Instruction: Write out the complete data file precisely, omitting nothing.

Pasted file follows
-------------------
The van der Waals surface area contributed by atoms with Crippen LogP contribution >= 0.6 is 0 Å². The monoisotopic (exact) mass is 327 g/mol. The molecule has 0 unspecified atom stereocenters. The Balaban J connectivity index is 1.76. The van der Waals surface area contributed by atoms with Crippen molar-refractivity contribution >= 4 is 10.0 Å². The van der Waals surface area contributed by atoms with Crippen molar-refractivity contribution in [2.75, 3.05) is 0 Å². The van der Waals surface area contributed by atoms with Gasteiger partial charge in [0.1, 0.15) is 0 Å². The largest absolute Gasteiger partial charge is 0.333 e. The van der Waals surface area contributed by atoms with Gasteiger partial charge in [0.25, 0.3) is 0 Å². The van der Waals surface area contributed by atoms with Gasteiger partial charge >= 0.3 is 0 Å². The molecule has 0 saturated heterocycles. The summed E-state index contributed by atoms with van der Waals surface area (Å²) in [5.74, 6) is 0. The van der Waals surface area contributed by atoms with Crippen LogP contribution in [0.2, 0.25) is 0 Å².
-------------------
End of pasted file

The van der Waals surface area contributed by atoms with Crippen LogP contribution >= 0.6 is 0 Å². The monoisotopic (exact) mass is 327 g/mol. The molecule has 0 unspecified atom stereocenters. The Balaban J connectivity index is 1.76. The van der Waals surface area contributed by atoms with Crippen molar-refractivity contribution >= 4 is 10.0 Å². The van der Waals surface area contributed by atoms with Crippen molar-refractivity contribution in [2.75, 3.05) is 0 Å². The van der Waals surface area contributed by atoms with Gasteiger partial charge in [0.1, 0.15) is 0 Å². The largest absolute Gasteiger partial charge is 0.333 e. The van der Waals surface area contributed by atoms with Gasteiger partial charge in [0.25, 0.3) is 0 Å². The van der Waals surface area contributed by atoms with Gasteiger partial charge >= 0.3 is 0 Å². The molecule has 0 saturated heterocycles. The summed E-state index contributed by atoms with van der Waals surface area (Å²) in [5.74, 6) is 0. The van der Waals surface area contributed by atoms with Crippen LogP contribution in [0.2, 0.25) is 0 Å².